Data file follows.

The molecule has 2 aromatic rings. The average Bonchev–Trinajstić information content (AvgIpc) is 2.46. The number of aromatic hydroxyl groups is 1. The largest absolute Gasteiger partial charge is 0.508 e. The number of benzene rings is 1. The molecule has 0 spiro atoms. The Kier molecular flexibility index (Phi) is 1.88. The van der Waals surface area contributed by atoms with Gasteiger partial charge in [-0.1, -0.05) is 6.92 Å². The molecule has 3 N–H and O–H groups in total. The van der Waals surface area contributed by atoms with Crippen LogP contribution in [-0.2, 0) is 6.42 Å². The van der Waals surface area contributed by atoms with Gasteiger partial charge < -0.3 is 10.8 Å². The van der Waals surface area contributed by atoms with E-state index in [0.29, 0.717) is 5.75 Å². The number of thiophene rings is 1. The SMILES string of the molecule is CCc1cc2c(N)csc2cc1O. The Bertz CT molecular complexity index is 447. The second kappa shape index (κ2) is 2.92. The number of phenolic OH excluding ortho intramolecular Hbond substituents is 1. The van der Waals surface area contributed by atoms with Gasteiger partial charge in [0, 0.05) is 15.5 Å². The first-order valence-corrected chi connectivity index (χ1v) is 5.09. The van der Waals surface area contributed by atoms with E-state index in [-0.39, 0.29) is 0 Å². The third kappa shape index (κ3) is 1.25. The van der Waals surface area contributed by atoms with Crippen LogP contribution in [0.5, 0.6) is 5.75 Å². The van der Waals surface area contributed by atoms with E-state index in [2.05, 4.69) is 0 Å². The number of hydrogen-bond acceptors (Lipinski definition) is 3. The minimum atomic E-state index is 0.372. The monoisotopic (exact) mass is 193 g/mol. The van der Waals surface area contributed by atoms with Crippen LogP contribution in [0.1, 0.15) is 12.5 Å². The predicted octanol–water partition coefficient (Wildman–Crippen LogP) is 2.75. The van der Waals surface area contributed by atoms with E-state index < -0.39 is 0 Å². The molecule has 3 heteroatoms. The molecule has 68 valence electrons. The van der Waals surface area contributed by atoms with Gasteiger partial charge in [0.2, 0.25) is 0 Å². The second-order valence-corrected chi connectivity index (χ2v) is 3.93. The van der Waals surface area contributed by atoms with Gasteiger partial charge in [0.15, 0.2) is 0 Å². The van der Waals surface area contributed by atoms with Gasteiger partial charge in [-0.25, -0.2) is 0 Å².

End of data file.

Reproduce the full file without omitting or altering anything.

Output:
The molecule has 2 aromatic rings. The average Bonchev–Trinajstić information content (AvgIpc) is 2.46. The number of aromatic hydroxyl groups is 1. The largest absolute Gasteiger partial charge is 0.508 e. The number of benzene rings is 1. The molecule has 0 spiro atoms. The Kier molecular flexibility index (Phi) is 1.88. The van der Waals surface area contributed by atoms with Gasteiger partial charge in [-0.1, -0.05) is 6.92 Å². The molecule has 3 N–H and O–H groups in total. The van der Waals surface area contributed by atoms with Crippen LogP contribution in [-0.2, 0) is 6.42 Å². The van der Waals surface area contributed by atoms with Gasteiger partial charge < -0.3 is 10.8 Å². The van der Waals surface area contributed by atoms with E-state index in [0.29, 0.717) is 5.75 Å². The number of thiophene rings is 1. The SMILES string of the molecule is CCc1cc2c(N)csc2cc1O. The Bertz CT molecular complexity index is 447. The second kappa shape index (κ2) is 2.92. The number of phenolic OH excluding ortho intramolecular Hbond substituents is 1. The van der Waals surface area contributed by atoms with Gasteiger partial charge in [0, 0.05) is 15.5 Å². The first-order valence-corrected chi connectivity index (χ1v) is 5.09. The van der Waals surface area contributed by atoms with E-state index in [-0.39, 0.29) is 0 Å². The third kappa shape index (κ3) is 1.25. The van der Waals surface area contributed by atoms with Crippen LogP contribution in [0.5, 0.6) is 5.75 Å². The van der Waals surface area contributed by atoms with E-state index in [2.05, 4.69) is 0 Å². The number of hydrogen-bond acceptors (Lipinski definition) is 3. The minimum atomic E-state index is 0.372. The monoisotopic (exact) mass is 193 g/mol. The van der Waals surface area contributed by atoms with Crippen LogP contribution in [0.1, 0.15) is 12.5 Å². The predicted octanol–water partition coefficient (Wildman–Crippen LogP) is 2.75. The van der Waals surface area contributed by atoms with E-state index < -0.39 is 0 Å². The molecule has 3 heteroatoms. The molecule has 68 valence electrons. The van der Waals surface area contributed by atoms with Gasteiger partial charge in [0.2, 0.25) is 0 Å². The second-order valence-corrected chi connectivity index (χ2v) is 3.93. The van der Waals surface area contributed by atoms with Gasteiger partial charge in [0.15, 0.2) is 0 Å². The van der Waals surface area contributed by atoms with Gasteiger partial charge in [-0.25, -0.2) is 0 Å².